Our eldest daughter is turning 13. Unfathomable. Time has flashed by so quickly.

That also means that my husband is about to observe his 13-year anniversary of successful cancer treatment. Thank God. Thirteen years and nary a blip on his health charts suggests he ever had anything seriously wrong with him.

At the time of his diagnosis I was four months pregnant; and dealing with both - expecting our first child and watching Thom endure his many long chemo days, plus surgeries - often seemed overwhelming. After his diagnosis, almost instinctively, I wrote a poem about our situation. It started like this:

   I write the words that are true:
My husband has cancer.
I write the words that may be true:
My husband is dying.

Writing those words was terrifying—and therapeutic. Even though I was a published poet, I had fallen out of the poetry habit. But pregnancy and cancer turned on the tap: And poetry offered the best way to crystallize my feelings and, sometimes, cope with the unimaginable.

Shortly after my husband ended his treatment and our daughter was born (the same month!), I launched a national cancer-related poetry anthology, inviting patients and survivors, spouses and partners, family members, friends and health-care practitioners to submit cancer-related poems. I felt sure that in publishing such a volume, the poems would affirm readers' feelings in dealing with cancer. 

At first, receiving a few envelopes in my mailbox was exciting, but as I returned again and again to a mailbox packed with envelopes, I was awed by how many of us write poetry to cope with and surmount cancer. From 1,200 submissions, my editorial team selected 140 of the best and The Cancer Poetry Project was published. The critical acclaim has thrilled all of our published poets—some well-known writers, others brand-new.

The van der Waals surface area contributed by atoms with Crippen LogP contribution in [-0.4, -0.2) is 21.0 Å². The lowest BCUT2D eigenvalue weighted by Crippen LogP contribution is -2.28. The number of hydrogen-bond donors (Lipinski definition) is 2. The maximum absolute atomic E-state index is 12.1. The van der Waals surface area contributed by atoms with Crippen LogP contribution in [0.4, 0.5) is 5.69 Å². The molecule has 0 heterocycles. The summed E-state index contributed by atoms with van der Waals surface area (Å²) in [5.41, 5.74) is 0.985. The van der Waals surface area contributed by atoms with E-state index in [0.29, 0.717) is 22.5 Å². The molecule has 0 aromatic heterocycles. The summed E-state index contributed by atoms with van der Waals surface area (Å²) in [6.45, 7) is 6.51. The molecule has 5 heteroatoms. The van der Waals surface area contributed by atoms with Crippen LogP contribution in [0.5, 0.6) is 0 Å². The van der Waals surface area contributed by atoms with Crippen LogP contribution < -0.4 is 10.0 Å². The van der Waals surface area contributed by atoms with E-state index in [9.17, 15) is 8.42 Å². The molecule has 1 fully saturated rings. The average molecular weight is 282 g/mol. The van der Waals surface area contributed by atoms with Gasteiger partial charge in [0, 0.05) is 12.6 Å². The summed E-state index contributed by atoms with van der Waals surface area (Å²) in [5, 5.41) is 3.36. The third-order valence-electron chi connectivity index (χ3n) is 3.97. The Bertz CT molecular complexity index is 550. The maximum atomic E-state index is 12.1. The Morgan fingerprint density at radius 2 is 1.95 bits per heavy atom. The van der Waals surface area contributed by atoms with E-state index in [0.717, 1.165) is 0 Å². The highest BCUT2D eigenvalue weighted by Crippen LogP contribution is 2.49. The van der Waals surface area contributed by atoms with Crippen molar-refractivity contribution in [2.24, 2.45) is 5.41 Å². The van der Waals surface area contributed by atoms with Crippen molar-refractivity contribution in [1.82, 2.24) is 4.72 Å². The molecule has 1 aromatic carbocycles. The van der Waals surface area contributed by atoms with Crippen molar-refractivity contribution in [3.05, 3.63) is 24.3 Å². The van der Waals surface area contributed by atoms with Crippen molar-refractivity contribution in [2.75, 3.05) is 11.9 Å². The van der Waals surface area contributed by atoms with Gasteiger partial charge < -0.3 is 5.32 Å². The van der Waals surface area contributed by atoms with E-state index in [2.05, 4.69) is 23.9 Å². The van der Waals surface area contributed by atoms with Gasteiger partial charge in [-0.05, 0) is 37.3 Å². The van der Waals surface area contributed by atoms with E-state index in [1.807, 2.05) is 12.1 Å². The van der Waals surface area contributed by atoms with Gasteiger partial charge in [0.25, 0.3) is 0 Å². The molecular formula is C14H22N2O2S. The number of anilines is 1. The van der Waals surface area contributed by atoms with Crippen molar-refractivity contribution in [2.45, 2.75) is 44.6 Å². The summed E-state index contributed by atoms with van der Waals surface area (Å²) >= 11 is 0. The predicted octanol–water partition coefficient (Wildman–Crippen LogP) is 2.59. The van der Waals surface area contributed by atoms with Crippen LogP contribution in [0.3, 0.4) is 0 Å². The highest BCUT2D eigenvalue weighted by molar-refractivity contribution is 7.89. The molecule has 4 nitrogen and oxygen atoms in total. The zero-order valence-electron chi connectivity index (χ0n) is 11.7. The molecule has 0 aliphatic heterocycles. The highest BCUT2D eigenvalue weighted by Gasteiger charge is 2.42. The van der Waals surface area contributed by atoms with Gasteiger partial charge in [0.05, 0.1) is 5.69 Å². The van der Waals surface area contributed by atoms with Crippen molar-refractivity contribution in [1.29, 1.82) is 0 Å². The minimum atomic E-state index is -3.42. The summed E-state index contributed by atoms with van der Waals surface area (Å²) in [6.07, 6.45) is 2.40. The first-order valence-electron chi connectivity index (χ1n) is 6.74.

Since then, rarely a week goes by that I don't hear from readers about how particular poems touch them and how often they feel moved to write their own. This year, I'm happy to be receiving new entries for potential inclusion in our second volume. And again I feel reading each one the comfort a fabulous poem — whether heart-breaking, poignant or even hilarious — provides.

 

Another version of this column is included on Survivor's Review this quarter at www.survivorsreview.org. For more information about submitting poetry to The Cancer Poetry Project, visit www.cancerpoetryproject.com.

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Comment by Julie L. Moore on June 3, 2011 at 4:07pm
A wonderful story illustrating how much poetry does matter!
Comment by RaShaun D. Ellison on June 2, 2011 at 8:41pm
Greetings Karen, I have found that my best writings are "turned on" when I feel anxious or I'm overcome by some type of unforeseen chaos. I commend you for using your time of opposition to "crystallize" your feelings...(I like how you expressed that). I lost several family members to cancer and a dear friend, so I am excited with love, when I read or encounter stories of over comers. I think that by submitting to this project, if excepted, I will be able to release a part of myself, that needs closure for the loss of my grandfather. It would be a type of therapy or healing, dealing with the experience of such raw feelings. I have yet to write this piece of closure but, if I am not tardy, I would love to submit for this second project. Please consider me...Thank you for the inspiration...
Comment by Claudette J. Young on June 2, 2011 at 7:20pm

I'll have to send you my own poem, Karin. I've been through it too often to count, though not of my own body--only those of loved ones. And you're so very right in saying that therre is therapy in reading other accounts of experiences with this disease. Only those who've experienced can council or comfort those dealing with the situation, and poetry is a medium that seems to lend itself perfectly to that comfort.

 

Well done, Karin. Well done.

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